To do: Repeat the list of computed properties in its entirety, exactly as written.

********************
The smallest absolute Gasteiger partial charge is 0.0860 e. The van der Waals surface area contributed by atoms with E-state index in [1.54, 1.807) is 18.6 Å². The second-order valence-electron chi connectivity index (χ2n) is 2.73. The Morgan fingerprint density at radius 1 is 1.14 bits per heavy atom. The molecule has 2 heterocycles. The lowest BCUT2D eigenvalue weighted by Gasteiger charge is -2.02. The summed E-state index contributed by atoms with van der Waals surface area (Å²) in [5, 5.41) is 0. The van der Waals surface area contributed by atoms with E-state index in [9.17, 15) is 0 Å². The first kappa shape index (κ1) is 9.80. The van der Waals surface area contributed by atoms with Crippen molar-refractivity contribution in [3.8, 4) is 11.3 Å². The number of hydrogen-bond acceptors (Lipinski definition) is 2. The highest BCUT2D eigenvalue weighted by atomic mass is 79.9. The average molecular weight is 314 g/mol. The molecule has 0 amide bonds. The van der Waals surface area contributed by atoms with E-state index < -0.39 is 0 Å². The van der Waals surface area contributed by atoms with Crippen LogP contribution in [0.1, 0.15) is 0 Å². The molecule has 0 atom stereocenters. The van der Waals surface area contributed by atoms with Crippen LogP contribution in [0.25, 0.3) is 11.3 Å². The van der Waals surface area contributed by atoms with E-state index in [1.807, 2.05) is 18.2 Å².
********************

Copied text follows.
The smallest absolute Gasteiger partial charge is 0.0860 e. The van der Waals surface area contributed by atoms with E-state index in [1.54, 1.807) is 18.6 Å². The second-order valence-electron chi connectivity index (χ2n) is 2.73. The Morgan fingerprint density at radius 1 is 1.14 bits per heavy atom. The molecule has 2 heterocycles. The lowest BCUT2D eigenvalue weighted by Gasteiger charge is -2.02. The summed E-state index contributed by atoms with van der Waals surface area (Å²) in [5, 5.41) is 0. The van der Waals surface area contributed by atoms with E-state index in [9.17, 15) is 0 Å². The first kappa shape index (κ1) is 9.80. The van der Waals surface area contributed by atoms with Crippen molar-refractivity contribution in [3.8, 4) is 11.3 Å². The number of hydrogen-bond acceptors (Lipinski definition) is 2. The highest BCUT2D eigenvalue weighted by atomic mass is 79.9. The average molecular weight is 314 g/mol. The molecule has 0 amide bonds. The van der Waals surface area contributed by atoms with E-state index < -0.39 is 0 Å². The van der Waals surface area contributed by atoms with Crippen LogP contribution in [0.1, 0.15) is 0 Å². The molecule has 0 atom stereocenters. The van der Waals surface area contributed by atoms with Crippen LogP contribution in [0.25, 0.3) is 11.3 Å². The van der Waals surface area contributed by atoms with E-state index in [1.807, 2.05) is 18.2 Å².